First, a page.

Turnbull calls snap review of Australia’s mining industry #StopAdani #auspol #qldpol

Turnbull government calls snap review of Australia’s mining industry

Eryk Bagshaw27 March 2018 — 6:36pm

The Turnbull government has called a snap review of Australia’s mining industry – the first in nearly three decades – in a bid to find new reserves, attract more investment and end bitter political debate over the future of the lucrative resources sector.

In a major speech defending coal as a “great and beautiful industry,” Resources Minister Matthew Canavan will on Wednesday declare the “mining boom is not over” and call for big business to go beyond “high profile campaigns on tax policy” and publicly back the resources sector.

Senator Canavan will announce a seven-member panel will have six months to examine the resources sector before providing the Turnbull government with a suite of policy recommendations.

Senator Matt Canavan will on Wednesday declare the “mining boom is not over”.

Photo: Alex Ellinghausen

“Without limiting their work, I will ask them to focus on policies that can attract investment, contribute to regional economic progress, build community support, cut red tape, find new minerals and ensure that Australia gets best use of its mineral resources before they are exported,” Senator Canavan will say.

Indigenous community leader Marcia Langton has been appointed as a member of the review taskforce, which will be led by Queensland’s former Liberal National Party minister for natural resources, Andrew Cripps.

The mining-industry will have four heavyweights on the panel including BHP’s president of operations Mike Henry, the chief executive of Whitehaven Coal Paul Flynn, and president of the Association of Mining and Exploration Companies Will Robinson. The mayor of Mt Isa, Joyce McCulloch, has also been appointed.

Senator Canavan vowed the taskforce would deliver a national resources policy statement for the first time since the 1990s and said it had the potential to end partisan debate and provide investment certainty.

In a move that is likely to anger some environmentalists, no environmental advocacy groups were chosen to sit on the taskforce.

The chair of the offshore oil and gas environmental and safety regulator, Erica Smyth, and the former CEO of Geoscience Australia, Chris Pigram, have also been appointed to the body.

The minister will tell the National Press Club in Canberra that Australia can not afford to be complacent, warning the biggest threat to competitiveness is the emergence of the United States as a net energy exporter for the first time through its coal and LNG industries.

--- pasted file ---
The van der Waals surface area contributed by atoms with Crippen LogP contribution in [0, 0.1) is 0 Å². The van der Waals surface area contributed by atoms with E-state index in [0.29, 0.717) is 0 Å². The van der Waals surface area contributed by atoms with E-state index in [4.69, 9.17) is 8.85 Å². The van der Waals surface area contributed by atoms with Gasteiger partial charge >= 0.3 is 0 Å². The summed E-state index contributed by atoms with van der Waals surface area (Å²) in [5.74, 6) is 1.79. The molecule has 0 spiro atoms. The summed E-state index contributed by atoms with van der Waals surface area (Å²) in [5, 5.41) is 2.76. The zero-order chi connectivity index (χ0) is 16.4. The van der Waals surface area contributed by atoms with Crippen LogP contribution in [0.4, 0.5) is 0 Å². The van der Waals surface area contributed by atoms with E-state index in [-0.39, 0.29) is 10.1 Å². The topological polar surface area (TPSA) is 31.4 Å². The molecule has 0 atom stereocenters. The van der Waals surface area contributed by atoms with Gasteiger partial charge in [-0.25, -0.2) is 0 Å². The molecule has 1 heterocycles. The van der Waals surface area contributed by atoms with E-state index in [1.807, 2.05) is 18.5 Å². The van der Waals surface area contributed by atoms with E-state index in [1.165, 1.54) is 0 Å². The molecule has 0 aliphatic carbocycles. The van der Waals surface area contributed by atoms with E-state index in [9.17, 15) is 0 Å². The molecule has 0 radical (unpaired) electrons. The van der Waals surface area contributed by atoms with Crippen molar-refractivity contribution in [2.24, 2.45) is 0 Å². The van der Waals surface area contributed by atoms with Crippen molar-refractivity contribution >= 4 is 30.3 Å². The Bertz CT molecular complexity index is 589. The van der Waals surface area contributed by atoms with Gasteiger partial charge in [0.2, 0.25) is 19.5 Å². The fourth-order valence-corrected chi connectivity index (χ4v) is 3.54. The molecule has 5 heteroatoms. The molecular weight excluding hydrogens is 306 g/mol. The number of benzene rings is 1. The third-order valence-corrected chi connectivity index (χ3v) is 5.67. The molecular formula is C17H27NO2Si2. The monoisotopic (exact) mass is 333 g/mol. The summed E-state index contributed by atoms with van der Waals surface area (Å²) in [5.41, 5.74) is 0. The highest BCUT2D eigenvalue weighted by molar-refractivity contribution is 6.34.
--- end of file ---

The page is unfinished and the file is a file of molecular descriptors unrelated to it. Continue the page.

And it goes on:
“We have had a good run for the past 50 years as the only developed country supplying resources to the Asian region,” he said. “That is likely to change”

Senator Canavan said the view that the mining boom was over and that the mining sector is likely to recede in importance “is fundamentally wrong”.

“Australian mining has been booming for 50 years and it shows no signs of slowing down,” he said.

Indigenous community leader Marcia Langton has been appointed as a member of the review taskforce.

Photo: Maxine Chaplin

Figures from the Australian Bureau of Statistics show the mining industry contracted across all key indicators in 2015-16, with sales and service income declining by 11.4 per cent.

The government’s own figures from the Department of Industry show export earnings hit a high of $214 billion this year, but they are expected to pull back to $200 billion next financial year, as the Reserve Bank warns the “mining investment story is drawing to a close”.

Senator Canavan said China, and the other advancing economies of India, Vietnam, Thailand, Malaysia and Indonesia would continue to drive demand for Australian resources.

“That includes increases in the demand for Australian coal.

Australian coal is some of the highest quality in the world and we produce it more efficiently than most too,” he said.

He accused the Labor party of “failing to defend coal miners” after it refused to guarantee support for the Adani coal mine for not stacking up economically and environmentally.

“It is disappointing that the Labor party, the party that purports to represent coal miners, is talking down a great and beautiful Australian industry,” he said.

He warned that automation posed a threat to workers and regional areas.

“Mine workers can now operate large equipment thousands of kilometres from the site potentially from the top floor of a high rise building,” he said.

“Many Australian towns all owe their past or the present to the mining sector, I want regional towns to continue to benefit from mining.”

Calling on the industry to make itself known beyond the successful campaign against Labor’s mining tax, Senator Canavan said the term “social licence” is overused but the industry must generate support in the local communities it operates in.

“We also must ensure that there is an ongoing campaign to inform people of the benefits of the Australian resources industry outside of high profile campaigns on tax policy,” he said.

“We should promote the strong environmental performance of our resources sector, it is pre-eminent among the world.”

Eryk Bagshaw is an economics reporter for the Sydney Morning Herald and The Age, based in Parliament House

Press link for more: SMH.COM.AU

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